In 1977, the same year Jethro Tull recorded “Velvet Green” and brought British folk music that much closer to prog rock with Songs of the Wood, John Kirkpatrick and Martin Carthy — both on tour at the time with Steeleye Span — began talking together about the future of folk rock, whether it had anything left to say and, if so, if they could say it together. To have been a fly on that wall. Of the handful of artists who defined the British folk revival, Carthy, whose unique approach to interpreting traditional material on guitar is matched only by Bert Jansch (R.I.P.) and Richard Thompson, has long been the most articulate regarding the nature of folk song, its strength and elasticity. Accordionist Kirkpatrick graced some of the most influential albums of the genre but has also recorded and toured with Pere Ubu — enough said there about artistry without fear. Six years would pass, though, before they fully addressed their question, with the formation of Brass Monkey, which in addition to Carthy and Kirkpatrick included percussionist Martin Brinsford, trumpeter Howard Evans, and trombonist Roger Williams. The idea was to push folk rock past electricity, into an unexpected setting where the bass and drums — here trombone and hand percussion — wouldn’t overwhelm the other instruments in live performance. The self-titled debut, Brass Monkey, appeared in 1983, and along with traditional songs transformed by progressive arrangements, the band also approached some of the outstanding original songs written by their contemporaries. The success of the album is in its seamlessness: it’s impossible to distinguish, without fairly deep listening, where the traditional ends and the contemporary begins.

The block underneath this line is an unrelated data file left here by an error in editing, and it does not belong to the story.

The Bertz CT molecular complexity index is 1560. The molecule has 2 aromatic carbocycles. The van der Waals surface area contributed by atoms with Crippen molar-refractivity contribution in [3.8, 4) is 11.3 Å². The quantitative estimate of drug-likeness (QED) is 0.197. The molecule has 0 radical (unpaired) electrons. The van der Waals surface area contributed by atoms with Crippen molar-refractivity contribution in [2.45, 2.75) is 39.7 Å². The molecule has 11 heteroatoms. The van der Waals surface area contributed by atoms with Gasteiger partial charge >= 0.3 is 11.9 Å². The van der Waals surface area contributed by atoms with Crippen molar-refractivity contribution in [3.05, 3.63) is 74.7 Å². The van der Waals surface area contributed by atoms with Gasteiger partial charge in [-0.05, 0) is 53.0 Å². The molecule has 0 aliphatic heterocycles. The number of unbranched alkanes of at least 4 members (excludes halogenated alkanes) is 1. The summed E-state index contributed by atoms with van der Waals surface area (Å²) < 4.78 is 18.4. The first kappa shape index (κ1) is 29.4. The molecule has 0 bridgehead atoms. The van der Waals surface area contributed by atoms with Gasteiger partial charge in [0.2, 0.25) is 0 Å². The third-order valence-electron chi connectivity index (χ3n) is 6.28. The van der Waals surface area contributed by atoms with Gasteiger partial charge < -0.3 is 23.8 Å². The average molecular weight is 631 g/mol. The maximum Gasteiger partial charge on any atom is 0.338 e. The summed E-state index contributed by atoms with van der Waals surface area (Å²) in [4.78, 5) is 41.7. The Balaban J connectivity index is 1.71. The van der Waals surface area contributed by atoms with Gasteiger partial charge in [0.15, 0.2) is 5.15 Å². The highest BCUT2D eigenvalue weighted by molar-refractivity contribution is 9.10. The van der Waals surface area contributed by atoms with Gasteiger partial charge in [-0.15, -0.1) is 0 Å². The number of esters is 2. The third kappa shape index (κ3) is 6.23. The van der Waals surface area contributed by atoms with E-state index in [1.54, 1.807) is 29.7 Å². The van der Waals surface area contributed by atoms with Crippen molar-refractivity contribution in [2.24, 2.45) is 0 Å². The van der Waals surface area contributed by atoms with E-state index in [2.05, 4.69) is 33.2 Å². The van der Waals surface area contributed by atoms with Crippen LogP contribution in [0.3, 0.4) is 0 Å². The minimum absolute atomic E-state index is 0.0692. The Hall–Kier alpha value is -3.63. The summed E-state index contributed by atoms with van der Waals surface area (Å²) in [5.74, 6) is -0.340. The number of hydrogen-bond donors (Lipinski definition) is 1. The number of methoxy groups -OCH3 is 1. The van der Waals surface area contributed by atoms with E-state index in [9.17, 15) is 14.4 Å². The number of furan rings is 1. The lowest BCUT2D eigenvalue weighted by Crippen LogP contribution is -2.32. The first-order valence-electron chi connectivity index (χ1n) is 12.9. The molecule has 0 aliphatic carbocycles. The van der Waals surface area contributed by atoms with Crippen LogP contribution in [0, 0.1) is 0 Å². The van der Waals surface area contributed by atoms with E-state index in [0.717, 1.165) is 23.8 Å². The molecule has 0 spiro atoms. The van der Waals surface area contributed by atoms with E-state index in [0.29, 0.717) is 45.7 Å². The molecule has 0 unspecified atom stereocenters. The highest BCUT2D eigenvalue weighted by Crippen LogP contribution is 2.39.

And so it is with their treatment of Keith Christmas’s “Fable of the Wings.” As recorded in 1970 by Christmas on his album of the same name, the tune is a hyped-up folk blues, quick-timed, a song about a bizarre drug trip intruding on safe suburban lives, where sonically the music closes in around the listener. Very effective in its way, and in the hands of Brass Monkey the song sheds its claustrophobia, slows to a stately pace, and with Evans’s trumpet work takes on a kind of British regal grandeur. Carthy, an adept at modifying traditional lyrics to fit the presentation, takes small but important liberties with Christmas’s text, creating something at turns horrifying, lovely, and sad. It is a peak among the many high points in Carthy’s long career as a singer, player, and collaborator, and speaks volumes about the freedom such accomplished musicians found in the British folk revival.
*Image above, “Stooking” by Clare Leighton, used for the cover of The Complete Brass Monkey, a compilation of the band’s first two albums and essential to lovers of British folk music.